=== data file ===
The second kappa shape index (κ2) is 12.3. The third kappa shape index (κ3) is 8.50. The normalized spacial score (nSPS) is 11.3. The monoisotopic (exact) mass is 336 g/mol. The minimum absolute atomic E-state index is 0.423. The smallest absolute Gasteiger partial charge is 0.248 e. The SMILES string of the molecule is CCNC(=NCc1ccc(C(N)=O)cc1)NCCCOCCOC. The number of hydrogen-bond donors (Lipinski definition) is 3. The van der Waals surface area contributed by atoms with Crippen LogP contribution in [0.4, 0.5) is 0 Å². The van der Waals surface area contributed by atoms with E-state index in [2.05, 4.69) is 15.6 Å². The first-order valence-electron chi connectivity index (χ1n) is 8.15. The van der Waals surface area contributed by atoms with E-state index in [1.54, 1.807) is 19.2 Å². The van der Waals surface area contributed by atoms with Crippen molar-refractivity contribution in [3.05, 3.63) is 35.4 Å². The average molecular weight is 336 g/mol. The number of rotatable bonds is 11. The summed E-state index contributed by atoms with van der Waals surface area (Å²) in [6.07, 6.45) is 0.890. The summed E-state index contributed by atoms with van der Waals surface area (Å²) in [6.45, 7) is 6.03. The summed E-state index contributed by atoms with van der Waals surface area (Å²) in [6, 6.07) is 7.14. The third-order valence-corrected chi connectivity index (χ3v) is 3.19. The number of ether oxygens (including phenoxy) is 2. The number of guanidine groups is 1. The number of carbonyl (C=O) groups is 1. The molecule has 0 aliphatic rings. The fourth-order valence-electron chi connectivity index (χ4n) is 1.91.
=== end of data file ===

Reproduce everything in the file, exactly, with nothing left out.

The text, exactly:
The second kappa shape index (κ2) is 12.3. The third kappa shape index (κ3) is 8.50. The normalized spacial score (nSPS) is 11.3. The monoisotopic (exact) mass is 336 g/mol. The minimum absolute atomic E-state index is 0.423. The smallest absolute Gasteiger partial charge is 0.248 e. The SMILES string of the molecule is CCNC(=NCc1ccc(C(N)=O)cc1)NCCCOCCOC. The number of hydrogen-bond donors (Lipinski definition) is 3. The van der Waals surface area contributed by atoms with Crippen LogP contribution in [0.4, 0.5) is 0 Å². The van der Waals surface area contributed by atoms with E-state index in [2.05, 4.69) is 15.6 Å². The first-order valence-electron chi connectivity index (χ1n) is 8.15. The van der Waals surface area contributed by atoms with E-state index in [1.54, 1.807) is 19.2 Å². The van der Waals surface area contributed by atoms with Crippen molar-refractivity contribution in [3.05, 3.63) is 35.4 Å². The average molecular weight is 336 g/mol. The number of rotatable bonds is 11. The summed E-state index contributed by atoms with van der Waals surface area (Å²) in [6.07, 6.45) is 0.890. The summed E-state index contributed by atoms with van der Waals surface area (Å²) in [6.45, 7) is 6.03. The summed E-state index contributed by atoms with van der Waals surface area (Å²) in [6, 6.07) is 7.14. The third-order valence-corrected chi connectivity index (χ3v) is 3.19. The number of ether oxygens (including phenoxy) is 2. The number of guanidine groups is 1. The number of carbonyl (C=O) groups is 1. The molecule has 0 aliphatic rings. The fourth-order valence-electron chi connectivity index (χ4n) is 1.91.